Chronic inflammatory demyelinating polyneuropathy

In CIDP, the immune system also targets the nerves similarly to Guillain-Barre, but symptoms remain much longer. If not identified and treated early, about 30% of patients may become wheelchair-bound. CIDP and GBS are essentially treated in the same way.


T-cells, which are immune system blood cells, gather in the skin in psoriasis. In response to immune system activity, skin cells multiply quickly, resulting in silvery, scaly plaques on the skin.

Graves’ disease

Hyperthyroidism is a condition when the thyroid gland releases too much thyroid hormone into the blood as a result of antibodies the immune system creates. Bulging eyes, as well as uneasiness, irritability, a quick heartbeat, weakness, and brittle hair, are signs of Graves’ illness. In order to effectively treat Graves’ illness, the thyroid gland must be destroyed or removed via medication or surgery.

Hashimoto’s thyroiditis

The thyroid gland is attacked by immune system-produced antibodies, which gradually kill the cells that make thyroid hormone. Hypothyroidism, or low thyroid hormone levels, typically develop over months or years. Fatigue, constipation, weight gain, sadness, dry skin, and sensitivity to cold are among the symptoms. Normal bodily functions are restored by taking an oral synthetic thyroid hormone supplement each day.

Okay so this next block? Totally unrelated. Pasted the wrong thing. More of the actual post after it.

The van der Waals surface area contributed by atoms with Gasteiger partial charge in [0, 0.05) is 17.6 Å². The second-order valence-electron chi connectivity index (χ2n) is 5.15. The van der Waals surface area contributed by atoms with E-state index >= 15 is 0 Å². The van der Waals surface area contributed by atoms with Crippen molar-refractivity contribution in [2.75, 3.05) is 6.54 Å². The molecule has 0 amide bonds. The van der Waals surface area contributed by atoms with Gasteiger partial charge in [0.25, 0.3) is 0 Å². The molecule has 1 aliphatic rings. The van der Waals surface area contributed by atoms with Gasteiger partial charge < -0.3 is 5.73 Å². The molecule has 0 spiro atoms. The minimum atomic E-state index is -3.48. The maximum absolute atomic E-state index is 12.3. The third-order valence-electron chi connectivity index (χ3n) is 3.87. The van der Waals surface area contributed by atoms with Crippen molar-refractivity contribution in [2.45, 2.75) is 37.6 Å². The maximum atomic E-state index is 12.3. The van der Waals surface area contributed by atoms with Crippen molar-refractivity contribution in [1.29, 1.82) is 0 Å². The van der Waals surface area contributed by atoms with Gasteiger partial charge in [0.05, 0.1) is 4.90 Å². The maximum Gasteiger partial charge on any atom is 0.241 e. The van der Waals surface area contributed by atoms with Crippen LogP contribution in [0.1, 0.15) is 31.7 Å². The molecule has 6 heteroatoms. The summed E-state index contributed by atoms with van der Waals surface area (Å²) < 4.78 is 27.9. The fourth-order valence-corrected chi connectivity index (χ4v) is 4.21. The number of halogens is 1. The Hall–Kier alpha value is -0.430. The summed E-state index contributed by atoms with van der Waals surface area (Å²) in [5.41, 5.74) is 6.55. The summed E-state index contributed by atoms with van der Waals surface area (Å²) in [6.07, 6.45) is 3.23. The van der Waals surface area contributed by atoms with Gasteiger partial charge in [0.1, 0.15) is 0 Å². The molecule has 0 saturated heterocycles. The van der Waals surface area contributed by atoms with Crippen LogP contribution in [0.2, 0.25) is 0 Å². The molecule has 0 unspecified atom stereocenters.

Myasthenia gravis

Antibodies bind to neurons, preventing them from adequately stimulating muscles. The primary symptom of myasthenia gravis is weakness that worsens with activity. The major medication used to treat myasthenia gravis is mestineon (pyridostigmine).


Also referred to as scleroderma.  It is an autoimmune chronic connective disease that inflames several parts of the body, including the skin.  The excessive production of collagen brought on by this inflammation damages your blood vessels and other internal organs including the heart, lungs, and kidneys as well as produces noticeable hardening of the skin.  The objectives of treatment are to relieve symptoms and halt the disease’s progression, but there is no known cure.


In these autoimmune illnesses, the immune system targets and harms blood vessels. Vasculitis symptoms can appear practically everywhere in the body and vary considerably depending on which organ is affected. Reducing immune system activity is part of the treatment, commonly with prednisone or another corticosteroid.